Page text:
If only there were some way to analyze a right-triangle to get the numbers we need.

Trigonometry to the rescue! (We say it “trig-onometry,” but what we really mean is “trigon-ometry.” It’s all about measuring trigons – polygons with three sides. Triangles, in other words.)

Let’s start with something we can arbitrarily define, like the throw-length. Let’s say that our focus target is about five meters from our light (a bit over 15 feet). To find the proportion between the base/ radius length and the height/ throw, with us also knowing the beam angle (13 degrees), the most handy trigonometric function is probably tangent.

There’s a wrinkle, though. The angle we need to use with respect to tangent is NOT 13 degrees. Thirteen degrees in the “full” beam angle, but our triangle cuts the beam in half. What we need to use is the beam angle divided by two.

So, here’s how it all works (by the way – someone should definitely check my math):

Tan(13/2) = 0.114 (The radius is 0.114 X the throw-distance)

0.114 X 5m throw = 0.570m radius

(0.570m radius)^2 X pi = 1.02m squared

So, the 13 degree light has “Output”/1.02 available for doing cool stuff when you’re 5 meters away.

What about the 26 degree light?

Tan(26/2) = 0.231 (The radius is 0.231 X the throw-distance)

0.231 X 5m throw = 1.154m radius

(1.154m radius)^2 X pi = 4.186m squared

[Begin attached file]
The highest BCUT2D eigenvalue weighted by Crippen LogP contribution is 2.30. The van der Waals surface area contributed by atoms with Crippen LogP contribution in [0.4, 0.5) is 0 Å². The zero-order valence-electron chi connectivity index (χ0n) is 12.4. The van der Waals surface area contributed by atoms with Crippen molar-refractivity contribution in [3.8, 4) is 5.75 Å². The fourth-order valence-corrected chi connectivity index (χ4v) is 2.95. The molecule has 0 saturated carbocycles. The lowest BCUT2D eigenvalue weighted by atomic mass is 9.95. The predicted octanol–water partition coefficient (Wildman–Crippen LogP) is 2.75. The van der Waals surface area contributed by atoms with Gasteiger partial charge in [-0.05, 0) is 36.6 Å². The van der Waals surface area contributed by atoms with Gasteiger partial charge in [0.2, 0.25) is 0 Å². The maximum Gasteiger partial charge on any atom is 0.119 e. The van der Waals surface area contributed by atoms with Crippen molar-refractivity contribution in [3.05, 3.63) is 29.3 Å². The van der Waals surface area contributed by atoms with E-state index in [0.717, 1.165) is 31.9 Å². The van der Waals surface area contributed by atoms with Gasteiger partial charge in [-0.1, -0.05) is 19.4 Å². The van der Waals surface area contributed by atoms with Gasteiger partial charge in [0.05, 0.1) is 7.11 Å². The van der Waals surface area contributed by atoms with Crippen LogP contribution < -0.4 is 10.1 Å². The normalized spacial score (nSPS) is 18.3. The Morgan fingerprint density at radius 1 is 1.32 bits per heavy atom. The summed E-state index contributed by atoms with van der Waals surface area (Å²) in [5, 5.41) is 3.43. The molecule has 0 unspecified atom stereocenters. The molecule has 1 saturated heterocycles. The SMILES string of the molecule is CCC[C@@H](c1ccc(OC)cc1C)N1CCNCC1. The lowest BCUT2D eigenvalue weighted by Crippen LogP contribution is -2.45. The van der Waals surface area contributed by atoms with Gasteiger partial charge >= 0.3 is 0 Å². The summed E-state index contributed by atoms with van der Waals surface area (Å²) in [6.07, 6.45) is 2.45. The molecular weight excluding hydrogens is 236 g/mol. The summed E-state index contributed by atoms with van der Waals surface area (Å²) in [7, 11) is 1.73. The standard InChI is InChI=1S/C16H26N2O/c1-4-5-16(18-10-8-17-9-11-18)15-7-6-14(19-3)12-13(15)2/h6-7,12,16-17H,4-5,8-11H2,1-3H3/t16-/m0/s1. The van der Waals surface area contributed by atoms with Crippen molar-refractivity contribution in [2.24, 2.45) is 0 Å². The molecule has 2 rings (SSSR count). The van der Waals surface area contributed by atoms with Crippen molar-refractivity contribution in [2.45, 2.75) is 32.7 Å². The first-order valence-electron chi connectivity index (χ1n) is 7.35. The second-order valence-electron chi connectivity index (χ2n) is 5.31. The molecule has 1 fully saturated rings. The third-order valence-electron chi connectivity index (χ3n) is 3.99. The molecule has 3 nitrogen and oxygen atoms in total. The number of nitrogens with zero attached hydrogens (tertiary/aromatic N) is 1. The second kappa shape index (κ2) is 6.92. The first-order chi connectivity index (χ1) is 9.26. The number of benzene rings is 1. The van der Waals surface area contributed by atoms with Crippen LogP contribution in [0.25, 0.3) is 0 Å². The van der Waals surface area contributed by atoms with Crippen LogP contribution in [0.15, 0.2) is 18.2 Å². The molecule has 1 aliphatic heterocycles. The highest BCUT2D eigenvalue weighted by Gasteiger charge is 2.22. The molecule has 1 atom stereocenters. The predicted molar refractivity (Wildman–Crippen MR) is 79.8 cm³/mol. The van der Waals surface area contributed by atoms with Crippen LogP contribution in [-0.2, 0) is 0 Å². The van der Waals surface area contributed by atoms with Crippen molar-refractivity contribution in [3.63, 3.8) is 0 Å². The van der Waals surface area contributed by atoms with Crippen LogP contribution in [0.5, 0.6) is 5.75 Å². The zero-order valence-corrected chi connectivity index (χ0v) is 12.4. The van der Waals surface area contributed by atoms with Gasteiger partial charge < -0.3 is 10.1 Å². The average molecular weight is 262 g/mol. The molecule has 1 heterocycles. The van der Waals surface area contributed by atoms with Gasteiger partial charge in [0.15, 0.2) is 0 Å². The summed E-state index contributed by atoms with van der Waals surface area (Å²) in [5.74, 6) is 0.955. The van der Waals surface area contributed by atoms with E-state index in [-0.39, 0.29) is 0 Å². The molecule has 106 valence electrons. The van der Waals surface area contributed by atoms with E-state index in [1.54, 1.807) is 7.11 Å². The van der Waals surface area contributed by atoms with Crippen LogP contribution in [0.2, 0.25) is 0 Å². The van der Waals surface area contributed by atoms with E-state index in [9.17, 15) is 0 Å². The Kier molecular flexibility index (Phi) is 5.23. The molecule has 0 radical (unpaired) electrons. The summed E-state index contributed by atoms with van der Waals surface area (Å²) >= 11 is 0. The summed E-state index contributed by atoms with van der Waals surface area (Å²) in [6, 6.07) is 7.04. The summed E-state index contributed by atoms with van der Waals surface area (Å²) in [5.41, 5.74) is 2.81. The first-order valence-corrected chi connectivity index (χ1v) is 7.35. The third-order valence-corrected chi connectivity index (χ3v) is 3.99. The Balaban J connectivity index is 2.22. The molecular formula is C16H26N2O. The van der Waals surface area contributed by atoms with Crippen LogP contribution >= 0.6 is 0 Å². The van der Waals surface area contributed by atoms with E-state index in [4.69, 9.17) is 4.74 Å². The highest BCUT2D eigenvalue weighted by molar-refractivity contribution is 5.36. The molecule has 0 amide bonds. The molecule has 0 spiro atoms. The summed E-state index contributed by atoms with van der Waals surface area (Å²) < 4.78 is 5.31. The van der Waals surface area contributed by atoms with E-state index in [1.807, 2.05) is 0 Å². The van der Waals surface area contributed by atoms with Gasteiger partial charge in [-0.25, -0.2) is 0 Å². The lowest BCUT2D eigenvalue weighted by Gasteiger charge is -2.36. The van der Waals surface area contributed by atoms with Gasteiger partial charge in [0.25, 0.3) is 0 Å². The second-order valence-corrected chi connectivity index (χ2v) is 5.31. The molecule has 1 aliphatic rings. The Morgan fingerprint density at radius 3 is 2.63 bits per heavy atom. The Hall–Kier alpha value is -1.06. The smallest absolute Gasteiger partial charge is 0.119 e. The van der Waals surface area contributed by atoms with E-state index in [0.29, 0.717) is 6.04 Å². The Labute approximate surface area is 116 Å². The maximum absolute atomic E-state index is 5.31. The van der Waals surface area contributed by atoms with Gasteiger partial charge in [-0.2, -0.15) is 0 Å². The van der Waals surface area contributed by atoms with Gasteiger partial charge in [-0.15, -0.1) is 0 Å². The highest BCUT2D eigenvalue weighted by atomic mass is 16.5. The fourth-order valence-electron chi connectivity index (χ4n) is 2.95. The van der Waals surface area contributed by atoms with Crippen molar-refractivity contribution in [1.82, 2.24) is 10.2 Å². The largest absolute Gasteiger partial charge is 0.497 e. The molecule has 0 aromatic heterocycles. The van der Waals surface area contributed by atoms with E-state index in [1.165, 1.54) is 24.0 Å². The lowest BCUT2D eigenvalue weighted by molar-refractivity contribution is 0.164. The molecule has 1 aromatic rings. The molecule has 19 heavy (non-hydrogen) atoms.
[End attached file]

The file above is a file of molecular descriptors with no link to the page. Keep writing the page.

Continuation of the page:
At the same distance, the 26 degree light has “Output”/4.186 available for lighting things.

In other words, the 26 degree variant will cover more area, but will also have an apparent brightness that is about one-quarter of the 13 degree light. Again, both lights might look the same. The LED at their hearts might be exactly the same thing.

But they simply will not perform the same way, which means that you might not be able to successfully interchange them in the context of your application.

Read those spec-sheets carefully.

Consider the interactions.

Work the angles.

Out Of Lighting Ideas? Go Look At Art.

Artwork and photos can give you great ideas for your light show.

Please Remember:

The opinions expressed are mine only. These opinions do not necessarily reflect anybody else’s opinions. I do not own, operate, manage, or represent any band, venue, or company that I talk about, unless explicitly noted.

I have an inordinate love for sci-fi concept art. It’s embarrassing, in a way. Drive me over to a gallery full of “serious” paintings, and I’ll be bored in about 20 minutes. Let me load up an online collection of spaceships, planets, and giant robots, and I’ll be there ALL FREAKIN’ DAY.

I think I like the art I like because the practitioners are great with making things dramatic. Huge scale. Great use of contrast. Exciting color schemes.

You know, all the stuff that makes a light design stand the test of time.

I think that it’s easy to fall into a couple of thought traps:

1: An exciting light show means a light show that’s moving all the time.

2: Stage lighting is somehow removed from other artistic disciplines.

Neither of those two points is true.

Every Picture Has A “Light Cue”

Take a look at this piece of art:

Overwhelming Thunder by *LordDoomhammer on deviantART